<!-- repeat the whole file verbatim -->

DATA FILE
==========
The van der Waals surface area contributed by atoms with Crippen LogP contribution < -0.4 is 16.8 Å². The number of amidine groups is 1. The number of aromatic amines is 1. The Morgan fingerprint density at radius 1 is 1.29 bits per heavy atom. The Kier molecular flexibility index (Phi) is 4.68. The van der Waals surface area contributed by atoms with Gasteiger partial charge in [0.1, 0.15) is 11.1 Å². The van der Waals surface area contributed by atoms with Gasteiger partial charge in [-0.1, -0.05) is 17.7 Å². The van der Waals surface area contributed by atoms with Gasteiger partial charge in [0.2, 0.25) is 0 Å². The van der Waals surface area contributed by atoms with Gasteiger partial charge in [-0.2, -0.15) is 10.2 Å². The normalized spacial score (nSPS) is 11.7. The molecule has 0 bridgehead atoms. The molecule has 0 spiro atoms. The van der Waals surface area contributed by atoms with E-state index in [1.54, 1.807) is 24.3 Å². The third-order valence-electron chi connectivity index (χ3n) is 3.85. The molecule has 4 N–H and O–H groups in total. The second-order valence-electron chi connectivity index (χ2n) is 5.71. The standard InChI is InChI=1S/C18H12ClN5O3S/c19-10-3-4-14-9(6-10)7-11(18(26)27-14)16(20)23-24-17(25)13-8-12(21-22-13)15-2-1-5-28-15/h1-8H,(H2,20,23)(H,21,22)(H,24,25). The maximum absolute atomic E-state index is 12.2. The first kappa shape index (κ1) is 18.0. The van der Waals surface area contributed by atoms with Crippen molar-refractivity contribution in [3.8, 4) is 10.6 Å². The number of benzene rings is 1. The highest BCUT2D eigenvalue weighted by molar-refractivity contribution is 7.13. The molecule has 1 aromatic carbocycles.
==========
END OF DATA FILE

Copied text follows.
The van der Waals surface area contributed by atoms with Crippen LogP contribution < -0.4 is 16.8 Å². The number of amidine groups is 1. The number of aromatic amines is 1. The Morgan fingerprint density at radius 1 is 1.29 bits per heavy atom. The Kier molecular flexibility index (Phi) is 4.68. The van der Waals surface area contributed by atoms with Gasteiger partial charge in [0.1, 0.15) is 11.1 Å². The van der Waals surface area contributed by atoms with Gasteiger partial charge in [-0.1, -0.05) is 17.7 Å². The van der Waals surface area contributed by atoms with Gasteiger partial charge in [0.2, 0.25) is 0 Å². The van der Waals surface area contributed by atoms with Gasteiger partial charge in [-0.2, -0.15) is 10.2 Å². The normalized spacial score (nSPS) is 11.7. The molecule has 0 bridgehead atoms. The molecule has 0 spiro atoms. The van der Waals surface area contributed by atoms with E-state index in [1.54, 1.807) is 24.3 Å². The third-order valence-electron chi connectivity index (χ3n) is 3.85. The molecule has 4 N–H and O–H groups in total. The second-order valence-electron chi connectivity index (χ2n) is 5.71. The standard InChI is InChI=1S/C18H12ClN5O3S/c19-10-3-4-14-9(6-10)7-11(18(26)27-14)16(20)23-24-17(25)13-8-12(21-22-13)15-2-1-5-28-15/h1-8H,(H2,20,23)(H,21,22)(H,24,25). The maximum absolute atomic E-state index is 12.2. The first kappa shape index (κ1) is 18.0. The van der Waals surface area contributed by atoms with Crippen molar-refractivity contribution in [3.8, 4) is 10.6 Å². The number of benzene rings is 1. The highest BCUT2D eigenvalue weighted by molar-refractivity contribution is 7.13. The molecule has 1 aromatic carbocycles.